Asthma: Women at higher risk of attacks than men, charity says

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Image source, Poppy Hadkinson

Image caption,

Poppy Hadkinson suffered with severe asthma during puberty, from the age of 11 to 21

Women with asthma who are going through puberty, pregnancy or are menstruating, are at higher risk of severe asthma attacks, a charity report says.

The study – conducted by Asthma and Lung UK – highlights that female hormones can trigger asthma flare-ups.

It calls for more research to examine the sex-related differences in the common lung condition.

Poppy Hadkinson, 30, had regular asthma attacks and was ventilated four times during her teens.

‘I felt like I was breathing through a straw’

“It was an ongoing battle for years, since I started puberty really,” she says.

“Originally, I was given traditional treatment of inhalers, steroids, antibiotics. I tried pretty much everything but nothing was controlling it.

“I felt breathless with no reprieve for days and weeks. I felt like I was breathing through a straw.”

Image source, Poppy Hadkinson

Image caption,

Due to regular steroid use, Poppy Hadkinson suffered from ‘moon face’, a common symptom where the face puffs out.

Ms Hadkinson recalls that when she was last in intensive care in 2013, she asked her mum for “dry shampoo and a new pair of lungs”, before she was put in an induced coma for around a week.

The 30-year-old TV presenter’s asthma is now under control. She gets a monthly injection of drugs at a specialist centre for severe asthma, which she says has been life-changing.

“Within eight weeks of having the drug, my whole world changed. I am now on no other medication except two inhalers,” she says.

She found that her asthma is still worse around her periods but simply increases her inhaler use around them to help.

‘Asthmatics are more than just a number’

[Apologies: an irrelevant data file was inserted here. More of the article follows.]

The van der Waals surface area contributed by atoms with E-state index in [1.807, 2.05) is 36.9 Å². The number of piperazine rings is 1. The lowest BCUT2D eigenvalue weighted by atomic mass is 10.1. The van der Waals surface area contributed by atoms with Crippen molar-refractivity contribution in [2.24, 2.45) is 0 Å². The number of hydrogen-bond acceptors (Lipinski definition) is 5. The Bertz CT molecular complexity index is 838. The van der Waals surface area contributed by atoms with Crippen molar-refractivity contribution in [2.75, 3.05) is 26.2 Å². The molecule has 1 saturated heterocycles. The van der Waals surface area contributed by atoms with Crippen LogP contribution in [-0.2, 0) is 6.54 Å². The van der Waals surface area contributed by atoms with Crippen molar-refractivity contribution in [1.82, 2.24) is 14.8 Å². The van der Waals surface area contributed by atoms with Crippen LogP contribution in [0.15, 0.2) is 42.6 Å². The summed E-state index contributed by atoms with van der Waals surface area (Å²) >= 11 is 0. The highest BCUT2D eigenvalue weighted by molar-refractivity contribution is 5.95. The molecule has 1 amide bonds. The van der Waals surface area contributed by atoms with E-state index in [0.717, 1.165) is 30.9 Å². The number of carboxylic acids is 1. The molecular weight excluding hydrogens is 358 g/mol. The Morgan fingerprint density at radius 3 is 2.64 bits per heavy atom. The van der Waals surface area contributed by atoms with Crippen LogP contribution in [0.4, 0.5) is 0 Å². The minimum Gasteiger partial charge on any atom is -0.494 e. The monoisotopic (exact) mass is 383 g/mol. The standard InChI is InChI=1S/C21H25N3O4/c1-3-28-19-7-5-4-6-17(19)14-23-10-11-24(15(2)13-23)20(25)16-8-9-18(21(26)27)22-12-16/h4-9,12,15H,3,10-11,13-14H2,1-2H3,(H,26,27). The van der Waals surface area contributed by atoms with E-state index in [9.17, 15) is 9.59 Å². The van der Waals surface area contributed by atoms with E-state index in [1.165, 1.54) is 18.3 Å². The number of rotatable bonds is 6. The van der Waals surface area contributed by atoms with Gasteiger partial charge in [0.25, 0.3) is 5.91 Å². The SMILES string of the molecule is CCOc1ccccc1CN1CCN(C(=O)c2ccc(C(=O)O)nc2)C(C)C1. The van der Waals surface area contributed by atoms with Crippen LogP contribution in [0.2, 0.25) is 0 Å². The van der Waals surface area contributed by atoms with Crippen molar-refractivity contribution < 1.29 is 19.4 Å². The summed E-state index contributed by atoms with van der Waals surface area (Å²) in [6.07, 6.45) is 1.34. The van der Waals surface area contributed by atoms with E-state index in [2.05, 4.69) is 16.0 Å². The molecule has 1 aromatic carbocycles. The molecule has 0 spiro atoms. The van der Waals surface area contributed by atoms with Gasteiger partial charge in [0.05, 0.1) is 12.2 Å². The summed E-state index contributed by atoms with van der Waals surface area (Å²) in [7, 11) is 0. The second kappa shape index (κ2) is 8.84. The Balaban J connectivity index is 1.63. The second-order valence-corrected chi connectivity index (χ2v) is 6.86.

Ms Hadkinson hopes that women will become more aware of the link between hormone changes and asthma, adding: “There’s got to be different therapies and treatments out there that suit individuals better, not a blanket method.

“Asthmatics are more than just a number, every one is so different.”

More asthma deaths among women

There are 136 million women worldwide who suffer with asthma, with three million of those in the UK.

According to ONS figures in the report, more than 5,100 women have died from an asthma attack, compared with under 2,300 men over the past five years.

Rates of hospital admission for asthma in England are similar for girls and boys in their early teens, but more than twice as high in women from the age of 20-50, the report says.

“Asthma tends to be overlooked or dismissed,” says Dr Samantha Walker, director of research and innovation at Asthma and Lung UK.

She hopes the latest study will draw attention to the different asthma triggers in men and women.

Ms Mome Mukherjee, researcher at the University of Edinburgh, has looked at the link between sex hormones and asthma.

“There is not enough research into why women are more likely to be hospitalised and die from asthma and what treatments, new and existing, could help women,” she says.

What is asthma?

Asthma is a common lung condition that causes occasional breathing difficulties which can affect all ages.

  • Whistling sound when breathing (wheezing)
  • Breathlessness
  • Tight chest, which may feel like a band is tightening around it
  • Coughing

For more information and guidance visit the NHS website.